The role of iron in phytoplankton photosynthesis, and the potential for iron-limitation of primary productivity in the sea.

Geider, R. J. and LaRoche, Julie (1994) The role of iron in phytoplankton photosynthesis, and the potential for iron-limitation of primary productivity in the sea. Photosynthesis Research, 39 (3). pp. 275-301. DOI 10.1007/BF00014588.

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Iron supply has been suggested to influence phytoplankton biomass, growth rate and species composition, as well as primary productivity in both high and low NO3− surface waters. Recent investigations in the equatorial Pacific suggest that no single factor regulates primary productivity. Rather, an interplay of bottom-up (i.e., ecophysiological) and top-down (i.e., ecological) factors appear to control species composition and growth rates. One goal of biological oceanography is to isolate the effects of single factors from this multiplicity of interactions, and to identify the factors with a disproportionate impact. Unfortunately, our tools, with several notable exceptions, have been largely inadequate to the task. In particular, the standard technique of nutrient addition bioassays cannot be undertaken without introducing artifacts. These so-called ‘bottle effects’ include reducing turbulence, isolating the enclosed sample from nutrient resupply and grazing, trapping the isolated sample at a fixed position within the water column and thus removing it from vertical movement through a light gradient, and exposing the sample to potentially stimulatory or inhibitory substances on the enclosure walls. The problem faced by all users of enrichment experiments is to separate the effects of controlled nutrient additions from uncontrolled changes in other environmental and ecological factors. To overcome these limitations, oceanographers have sought physiological or molecular indices to diagnose nutrient limitation in natural samples. These indices are often based on reductions in the abundance of photosynthetic and other catalysts, or on changes in the efficiency of these catalysts. Reductions in photosynthetic efficiency often accompany nutrient limitation either because of accumulation of damage, or impairment of the ability to synthesize fully functional macromolecular assemblages. Many catalysts involved in electron transfer and reductive biosyntheses contain iron, and the abundances of most of these catalysts decline under iron-limited conditions. Reductions of ferredoxin or cytochrome f content, nitrate assimilation rates, and dinitrogen fixation rates are amongst the diagnostics that have been used to infer iron limitation in some marine systems. An alternative approach to diagnosing iron-limitation uses molecules whose abundance increases in response to iron-limitation. These include cell surface iron-transport proteins, and the electron transfer protein flavodoxin which replaces the Fe-S protein ferredoxin in many Fe-deficient algae and cyanobacteria.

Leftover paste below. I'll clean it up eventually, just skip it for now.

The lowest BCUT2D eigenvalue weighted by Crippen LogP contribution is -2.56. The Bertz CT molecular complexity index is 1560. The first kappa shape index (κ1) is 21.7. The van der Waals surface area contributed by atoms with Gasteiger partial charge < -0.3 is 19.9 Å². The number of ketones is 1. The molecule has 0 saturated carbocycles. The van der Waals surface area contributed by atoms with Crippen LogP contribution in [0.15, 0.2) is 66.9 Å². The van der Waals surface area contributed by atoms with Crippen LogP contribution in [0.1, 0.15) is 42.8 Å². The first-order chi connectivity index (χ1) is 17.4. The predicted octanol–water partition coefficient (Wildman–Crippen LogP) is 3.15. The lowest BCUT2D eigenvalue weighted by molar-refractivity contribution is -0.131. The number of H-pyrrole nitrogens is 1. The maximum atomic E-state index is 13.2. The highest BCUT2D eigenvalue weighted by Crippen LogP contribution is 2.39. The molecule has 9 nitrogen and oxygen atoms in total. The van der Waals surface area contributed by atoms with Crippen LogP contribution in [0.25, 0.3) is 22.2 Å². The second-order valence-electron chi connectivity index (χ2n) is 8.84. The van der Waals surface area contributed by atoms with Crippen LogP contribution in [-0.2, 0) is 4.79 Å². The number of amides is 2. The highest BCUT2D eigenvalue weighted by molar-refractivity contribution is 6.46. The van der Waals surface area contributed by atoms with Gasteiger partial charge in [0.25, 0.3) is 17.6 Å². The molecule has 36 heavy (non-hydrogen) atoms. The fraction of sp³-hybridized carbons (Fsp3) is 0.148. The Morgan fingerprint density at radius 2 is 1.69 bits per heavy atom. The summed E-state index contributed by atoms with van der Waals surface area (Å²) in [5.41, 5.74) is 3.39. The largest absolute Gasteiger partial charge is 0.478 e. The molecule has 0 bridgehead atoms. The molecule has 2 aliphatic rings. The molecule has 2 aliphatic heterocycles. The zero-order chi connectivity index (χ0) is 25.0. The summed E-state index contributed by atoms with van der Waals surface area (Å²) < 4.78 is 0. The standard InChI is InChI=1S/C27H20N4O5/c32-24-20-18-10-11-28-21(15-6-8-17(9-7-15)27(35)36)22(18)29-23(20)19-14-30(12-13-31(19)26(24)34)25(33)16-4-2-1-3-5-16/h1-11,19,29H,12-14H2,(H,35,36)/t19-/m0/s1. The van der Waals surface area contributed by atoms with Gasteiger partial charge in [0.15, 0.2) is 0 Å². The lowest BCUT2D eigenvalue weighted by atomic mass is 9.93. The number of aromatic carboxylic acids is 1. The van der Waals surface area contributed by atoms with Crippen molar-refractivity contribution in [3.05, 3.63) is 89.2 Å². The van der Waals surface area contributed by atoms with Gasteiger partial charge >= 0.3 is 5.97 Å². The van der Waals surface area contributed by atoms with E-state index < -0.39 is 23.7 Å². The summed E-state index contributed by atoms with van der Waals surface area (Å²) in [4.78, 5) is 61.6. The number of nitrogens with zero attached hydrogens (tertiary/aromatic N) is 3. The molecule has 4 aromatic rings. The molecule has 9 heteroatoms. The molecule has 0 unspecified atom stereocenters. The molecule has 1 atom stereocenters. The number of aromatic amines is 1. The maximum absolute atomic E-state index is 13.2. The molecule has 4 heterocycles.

Document Type: Article
Keywords: chlorosis, diagnostic, flavodoxin, iron-limitation, photosynthesis, phytoplankton
Refereed: Yes
Open Access Journal?: No
DOI etc.: 10.1007/BF00014588
ISSN: 0166-8595
Date Deposited: 18 Feb 2008 17:27
Last Modified: 03 Jan 2017 13:17

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